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Amazon's Next Step in Grocery Could Hit Walmart Where It Hurts

Adam Levy, The Motley Fool

Amazon (NASDAQ: AMZN) has been working to bring grocery shopping into the age of online retail for several years. Walmart (NYSE: WMT) may have already done it.

The big-box retailer's online order and curbside pickup platform has propelled its online sales growth over the past year or so while bringing new customers to its website and stores.

That's why Amazon is reportedly working on a new grocery store format that puts online order pickup and delivery at the forefront, according to The New York Times. The stores will feature a smaller shopping footprint than most supermarkets but could have ample storage. Previous reports indicate Amazon was working on a low-priced grocery store, as well as scouting locations that could combine a grocery storefront with ample warehousing space in the back. Both are in line with the more recent report about Amazon's grocery plans.

Designing stores with online grocery ordering in mind from the start could put Amazon at an advantage over Walmart and other grocers trying to retrofit their stores for online ordering.

A produce section of a grocery store.

Image source: Getty Images.

A more economical store

Even before Amazon bought Whole Foods a couple of years ago, management had an idea for a unique grocery shopping experience. It wanted to create a store with a small fresh-food shopping area. Customers could order nonperishable items from an app and they would await them at the checkout counter. While that store format might not be exactly what Amazon is planning today, stores with a smaller shopping area could be very economical for the company.

First of all, keeping most items in the back away from customers should enable Amazon to store items more efficiently and for employees to pick that merchandise without customers getting in the way. That means it can keep more items in stock and fulfill online orders more quickly. 

Additionally, Amazon could place these new grocery stores near existing Whole Foods locations to help reduce supply chain expenses. The new stores could serve as a warehouse for Whole Foods items as well.

Designing the stores with online ordering in mind should also enable a smoother flow for shoppers. That could result in greater "foot traffic" even if a lot of customers never set foot in the store. From the way the parking lot is designed to the checkout process, everything could be tailored to get customers in and out as quickly as possible. That could give Amazon a big advantage over Walmart and other competitors that have designed their stores around consumers coming in and perusing the aisles.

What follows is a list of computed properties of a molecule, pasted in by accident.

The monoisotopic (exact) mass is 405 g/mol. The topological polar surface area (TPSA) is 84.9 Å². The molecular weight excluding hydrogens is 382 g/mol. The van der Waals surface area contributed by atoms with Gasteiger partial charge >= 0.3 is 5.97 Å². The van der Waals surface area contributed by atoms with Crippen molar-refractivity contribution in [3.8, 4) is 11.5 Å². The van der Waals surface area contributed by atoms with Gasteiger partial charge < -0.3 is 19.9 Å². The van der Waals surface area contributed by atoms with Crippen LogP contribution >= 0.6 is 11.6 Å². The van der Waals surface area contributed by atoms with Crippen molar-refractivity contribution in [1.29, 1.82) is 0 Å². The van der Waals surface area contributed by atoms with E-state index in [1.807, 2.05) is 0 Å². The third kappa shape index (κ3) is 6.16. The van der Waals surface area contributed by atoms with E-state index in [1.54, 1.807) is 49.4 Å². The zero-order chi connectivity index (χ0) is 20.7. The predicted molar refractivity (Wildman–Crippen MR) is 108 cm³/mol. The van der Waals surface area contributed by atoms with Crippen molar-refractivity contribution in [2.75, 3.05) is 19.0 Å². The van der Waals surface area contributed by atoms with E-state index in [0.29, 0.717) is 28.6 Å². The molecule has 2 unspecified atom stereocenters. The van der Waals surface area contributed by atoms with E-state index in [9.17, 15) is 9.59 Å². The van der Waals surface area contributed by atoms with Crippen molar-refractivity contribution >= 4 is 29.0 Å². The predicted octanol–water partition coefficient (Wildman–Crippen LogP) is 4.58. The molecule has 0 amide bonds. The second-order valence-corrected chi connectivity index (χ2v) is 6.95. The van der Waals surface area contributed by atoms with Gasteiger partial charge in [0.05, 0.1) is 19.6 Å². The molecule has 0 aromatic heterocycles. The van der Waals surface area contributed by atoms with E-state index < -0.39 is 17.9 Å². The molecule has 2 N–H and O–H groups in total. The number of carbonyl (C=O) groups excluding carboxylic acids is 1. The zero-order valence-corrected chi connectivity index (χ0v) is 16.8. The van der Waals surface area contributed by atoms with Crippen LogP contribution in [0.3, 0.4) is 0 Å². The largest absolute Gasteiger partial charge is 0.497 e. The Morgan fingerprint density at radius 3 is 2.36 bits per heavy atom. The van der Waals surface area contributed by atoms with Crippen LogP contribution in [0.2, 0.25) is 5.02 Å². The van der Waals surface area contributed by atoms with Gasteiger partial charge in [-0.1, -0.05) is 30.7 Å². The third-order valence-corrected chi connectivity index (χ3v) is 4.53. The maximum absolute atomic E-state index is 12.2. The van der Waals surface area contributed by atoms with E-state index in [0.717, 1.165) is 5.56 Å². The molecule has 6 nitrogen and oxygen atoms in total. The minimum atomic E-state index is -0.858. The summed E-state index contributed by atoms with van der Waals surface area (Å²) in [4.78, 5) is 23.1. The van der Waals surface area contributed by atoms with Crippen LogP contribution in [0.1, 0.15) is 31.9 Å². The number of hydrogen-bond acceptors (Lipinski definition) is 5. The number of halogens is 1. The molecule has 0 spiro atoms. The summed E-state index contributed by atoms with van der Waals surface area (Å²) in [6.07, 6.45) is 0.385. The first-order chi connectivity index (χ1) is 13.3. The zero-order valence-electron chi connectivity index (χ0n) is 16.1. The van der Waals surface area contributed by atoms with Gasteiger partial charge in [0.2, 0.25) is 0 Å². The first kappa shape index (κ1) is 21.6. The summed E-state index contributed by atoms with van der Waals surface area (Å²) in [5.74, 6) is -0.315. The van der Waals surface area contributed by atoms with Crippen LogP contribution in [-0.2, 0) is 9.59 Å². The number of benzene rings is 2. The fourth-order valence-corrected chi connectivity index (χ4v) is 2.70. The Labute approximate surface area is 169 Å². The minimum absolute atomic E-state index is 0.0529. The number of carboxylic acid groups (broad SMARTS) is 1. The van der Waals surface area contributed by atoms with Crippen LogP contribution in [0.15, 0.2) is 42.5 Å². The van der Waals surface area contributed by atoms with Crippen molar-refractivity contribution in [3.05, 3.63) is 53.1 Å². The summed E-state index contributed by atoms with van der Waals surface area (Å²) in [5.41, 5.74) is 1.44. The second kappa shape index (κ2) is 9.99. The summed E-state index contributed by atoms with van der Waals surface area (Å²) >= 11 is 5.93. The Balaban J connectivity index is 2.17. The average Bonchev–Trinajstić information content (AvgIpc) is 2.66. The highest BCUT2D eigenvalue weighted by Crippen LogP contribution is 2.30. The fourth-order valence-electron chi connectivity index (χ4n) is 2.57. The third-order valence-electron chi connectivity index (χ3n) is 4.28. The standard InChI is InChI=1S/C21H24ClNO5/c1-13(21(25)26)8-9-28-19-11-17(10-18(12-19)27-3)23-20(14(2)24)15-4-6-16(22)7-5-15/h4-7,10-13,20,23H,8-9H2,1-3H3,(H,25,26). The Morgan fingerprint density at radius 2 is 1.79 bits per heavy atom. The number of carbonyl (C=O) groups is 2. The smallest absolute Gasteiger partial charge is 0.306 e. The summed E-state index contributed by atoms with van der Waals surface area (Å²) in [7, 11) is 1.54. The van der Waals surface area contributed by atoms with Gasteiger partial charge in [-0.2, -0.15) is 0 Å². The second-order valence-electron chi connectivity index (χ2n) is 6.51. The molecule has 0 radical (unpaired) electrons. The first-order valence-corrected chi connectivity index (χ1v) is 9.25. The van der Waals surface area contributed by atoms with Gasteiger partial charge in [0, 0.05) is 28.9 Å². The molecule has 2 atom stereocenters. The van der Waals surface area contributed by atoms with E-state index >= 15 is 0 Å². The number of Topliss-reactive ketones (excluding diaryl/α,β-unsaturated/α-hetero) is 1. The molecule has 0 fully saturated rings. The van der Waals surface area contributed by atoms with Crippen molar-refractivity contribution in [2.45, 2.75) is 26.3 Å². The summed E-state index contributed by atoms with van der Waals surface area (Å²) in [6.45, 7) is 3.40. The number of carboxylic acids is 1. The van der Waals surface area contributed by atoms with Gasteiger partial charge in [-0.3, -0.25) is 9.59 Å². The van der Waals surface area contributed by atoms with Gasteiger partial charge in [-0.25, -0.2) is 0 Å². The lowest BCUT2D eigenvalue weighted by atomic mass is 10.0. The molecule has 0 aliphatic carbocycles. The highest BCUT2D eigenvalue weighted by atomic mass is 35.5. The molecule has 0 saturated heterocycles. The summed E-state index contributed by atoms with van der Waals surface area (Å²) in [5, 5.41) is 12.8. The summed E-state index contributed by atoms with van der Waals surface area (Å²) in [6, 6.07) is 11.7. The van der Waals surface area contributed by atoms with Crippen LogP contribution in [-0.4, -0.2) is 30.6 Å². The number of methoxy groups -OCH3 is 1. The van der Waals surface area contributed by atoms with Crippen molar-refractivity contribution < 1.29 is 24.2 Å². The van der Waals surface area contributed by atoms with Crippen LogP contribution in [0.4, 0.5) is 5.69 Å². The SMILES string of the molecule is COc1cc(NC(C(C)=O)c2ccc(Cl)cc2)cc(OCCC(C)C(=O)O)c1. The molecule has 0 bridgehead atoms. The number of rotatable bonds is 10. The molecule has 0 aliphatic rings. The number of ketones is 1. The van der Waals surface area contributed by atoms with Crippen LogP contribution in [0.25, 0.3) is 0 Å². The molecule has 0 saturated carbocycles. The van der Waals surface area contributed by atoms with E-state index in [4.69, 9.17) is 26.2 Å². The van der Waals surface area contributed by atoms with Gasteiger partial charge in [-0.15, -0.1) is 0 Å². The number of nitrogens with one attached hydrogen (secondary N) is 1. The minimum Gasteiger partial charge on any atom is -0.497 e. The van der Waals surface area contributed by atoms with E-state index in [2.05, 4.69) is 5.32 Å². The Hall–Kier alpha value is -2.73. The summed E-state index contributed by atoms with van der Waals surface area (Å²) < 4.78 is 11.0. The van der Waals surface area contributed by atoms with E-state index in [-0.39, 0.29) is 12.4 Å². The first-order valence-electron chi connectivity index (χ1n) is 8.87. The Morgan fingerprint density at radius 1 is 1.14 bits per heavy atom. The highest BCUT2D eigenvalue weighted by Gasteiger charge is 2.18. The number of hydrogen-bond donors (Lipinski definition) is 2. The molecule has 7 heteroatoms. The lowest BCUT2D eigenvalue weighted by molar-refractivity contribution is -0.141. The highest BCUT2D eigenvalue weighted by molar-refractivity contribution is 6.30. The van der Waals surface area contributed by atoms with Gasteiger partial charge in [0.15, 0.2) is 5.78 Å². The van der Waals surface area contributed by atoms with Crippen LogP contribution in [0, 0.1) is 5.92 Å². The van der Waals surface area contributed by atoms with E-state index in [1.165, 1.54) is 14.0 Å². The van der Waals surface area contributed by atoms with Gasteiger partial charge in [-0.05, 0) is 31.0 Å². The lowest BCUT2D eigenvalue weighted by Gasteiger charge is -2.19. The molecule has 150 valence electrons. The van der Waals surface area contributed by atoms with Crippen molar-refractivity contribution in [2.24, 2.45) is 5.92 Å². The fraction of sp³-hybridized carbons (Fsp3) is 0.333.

Amazon is still way behind Walmart

Walmart's online grocery shopping platform is really resonating with consumers. The company plans to offer curbside pickup at 3,100 locations by the end of the year, and it's far and away the leader in the space for grocery pickup. The click-and-collect channel could account for $35 billion in grocery sales next year, according to an estimate from Cowen.

If Amazon is pursuing this venture in earnest, it'll take years to catch up with Walmart, covering a similar population with a new chain of grocery stores designed for online ordering. That said, a better-designed store integrated with Amazon's other efforts (including the Whole Foods chain or Prime Now) should enable Amazon to grow quickly and take share from the market leader.

About 82% of online grocery shoppers buy at least some of their items from Walmart.com, according to a recent survey from Field Agent. By comparison, just 35% purchase from Amazon.com. 

The majority of shoppers expect to make more of their grocery purchases online in the future. As things stand, Walmart is poised to win the majority of those purchases, which will continue to fuel its online sales growth, potentially cutting into Amazon's core business. Amazon's plan to fight back has very good potential to put a dent in Walmart's progress.

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John Mackey, CEO of Whole Foods Market, an Amazon subsidiary, is a member of The Motley Fool's board of directors. Adam Levy owns shares of Amazon. The Motley Fool owns shares of and recommends Amazon. The Motley Fool has a disclosure policy.